To complete a glorious day the tournament at the Crystal Palace produced one of the best games, perhaps even the best game ever to be played in the shadow of that glazed monstrosity. It gathered together an enormous crowd. The peculiar shape of the Palace pitch makes it rather difficult to judge the pace of the game but there was never any doubt about the pace at which both teams set off. Neither side was playing their customary game and for the first few minutes Sunderland seemed all at sea. There were plainly traces of nerves in all three ranks of the team and Villa were clearly out to score early .

Hampton and Thomson began their eagerly anticipated duel early on and with neither of them standing on ceremony the exchanges were the most conspicuous if not the most pleasing incidents in the 1st half. Thomson once deliberately made a back for Hampton who fell heavily and Mr. Adams found it necessary to caution the Sunderland man. It was a glaring infringement but in fairness it must be said that the Villa player was constantly jumping for the ball in a way that might easily have been penalised as dangerous play.

The Villa forwards were quite distinctly better at the long passing game that both sides were employing. Hampton sent some beautiful passes out to the wings and gave Wallace opportunities that were put to such good use that the Roker defence was often severely taxed to master the rushes that followed his centres. In one of these onslaughts Gladwin brought Stephenson crashing to the ground in the penalty area and there were groans of disappointment when Wallace sent the kick yards wide of the left hand post.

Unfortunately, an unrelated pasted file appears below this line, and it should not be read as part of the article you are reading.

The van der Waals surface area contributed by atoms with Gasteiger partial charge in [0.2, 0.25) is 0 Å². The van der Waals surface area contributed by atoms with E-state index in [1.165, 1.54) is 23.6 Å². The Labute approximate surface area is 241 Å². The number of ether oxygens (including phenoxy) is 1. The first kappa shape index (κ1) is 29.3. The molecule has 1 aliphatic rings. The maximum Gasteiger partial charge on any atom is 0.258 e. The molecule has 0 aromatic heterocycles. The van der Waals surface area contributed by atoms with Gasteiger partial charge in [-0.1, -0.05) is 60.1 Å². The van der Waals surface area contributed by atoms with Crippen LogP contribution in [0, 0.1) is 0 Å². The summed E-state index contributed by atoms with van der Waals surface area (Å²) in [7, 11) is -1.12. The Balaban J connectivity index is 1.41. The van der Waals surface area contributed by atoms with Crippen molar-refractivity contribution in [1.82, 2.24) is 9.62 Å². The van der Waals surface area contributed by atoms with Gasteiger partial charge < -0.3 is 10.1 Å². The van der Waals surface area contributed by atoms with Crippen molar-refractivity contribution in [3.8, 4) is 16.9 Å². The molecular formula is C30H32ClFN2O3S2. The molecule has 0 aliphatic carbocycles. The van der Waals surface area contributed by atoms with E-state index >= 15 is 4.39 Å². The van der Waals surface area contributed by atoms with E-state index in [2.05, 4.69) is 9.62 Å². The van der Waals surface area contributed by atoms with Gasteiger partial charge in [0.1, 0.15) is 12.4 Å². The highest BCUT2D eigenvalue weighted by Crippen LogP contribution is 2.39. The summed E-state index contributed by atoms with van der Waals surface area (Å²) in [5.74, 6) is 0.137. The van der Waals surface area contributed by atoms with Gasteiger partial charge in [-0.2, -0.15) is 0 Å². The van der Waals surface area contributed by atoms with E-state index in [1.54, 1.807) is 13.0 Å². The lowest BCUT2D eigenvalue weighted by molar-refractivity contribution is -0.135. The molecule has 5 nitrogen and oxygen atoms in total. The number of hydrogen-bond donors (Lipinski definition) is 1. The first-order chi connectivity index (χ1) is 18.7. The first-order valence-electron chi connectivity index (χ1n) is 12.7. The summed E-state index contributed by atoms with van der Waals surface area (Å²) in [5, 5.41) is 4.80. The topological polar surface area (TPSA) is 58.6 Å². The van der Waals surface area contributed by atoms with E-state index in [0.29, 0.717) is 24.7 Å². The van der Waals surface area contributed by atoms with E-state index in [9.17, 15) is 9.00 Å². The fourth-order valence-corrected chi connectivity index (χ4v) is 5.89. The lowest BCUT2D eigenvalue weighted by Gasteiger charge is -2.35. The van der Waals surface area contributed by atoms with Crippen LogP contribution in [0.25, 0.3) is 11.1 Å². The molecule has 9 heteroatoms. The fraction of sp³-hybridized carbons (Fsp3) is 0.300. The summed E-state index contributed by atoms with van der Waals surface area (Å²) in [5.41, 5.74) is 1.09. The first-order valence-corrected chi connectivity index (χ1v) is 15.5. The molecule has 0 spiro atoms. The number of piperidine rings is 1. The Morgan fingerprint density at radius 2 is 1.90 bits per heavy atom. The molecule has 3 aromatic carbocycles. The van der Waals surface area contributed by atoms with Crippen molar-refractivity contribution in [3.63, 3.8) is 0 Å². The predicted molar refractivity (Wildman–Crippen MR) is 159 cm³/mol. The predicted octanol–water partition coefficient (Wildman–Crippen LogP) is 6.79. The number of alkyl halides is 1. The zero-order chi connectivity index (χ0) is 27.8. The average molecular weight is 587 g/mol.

Villa had another disappointment almost immediately afterwards when Hampton put the ball into the net but the point was rightly disallowed for offside. When the Sunderland forwards did get going they reversed the Villa methods. Their halfbacks were too hard pressed to be able to pass accurately but occasionally Cuggy and Low managed to send the ball to their wing men. They were often quick to see Richardson well placed and the centre forward made ground rapidly but was always checked by a half back who was playing with more energy than skill.
By the interval Villa had the better of a well contested 1st half but for a while after the restart Sunderland were just as much on top as Villa had been in the opening stages. All the best play was seen in a tense 20 minutes of absorbing football. It began with Martin sprinting in to catch Hardy with the ball and in the subsequent challenge the keepers left knee was so badly hurt he had to leave the field. Harrop took his place in goal and the Sunderland forwards were soon swarming round him.

Twice he extricated himself from dangerous situations in a way that had only its success as its excuse and the run of play must have raised high hopes amongst Sunderland supporters. Hardy returned after about 10 minutes with a limp and a heavily bandaged leg. He was greeted with cheers that served to put fresh heart into Villa and they attacked immediately with Wallace forcing a corner off Ness. It was placed to perfection, at just the right height and with an awkward swerve to keep it clear of the defenders.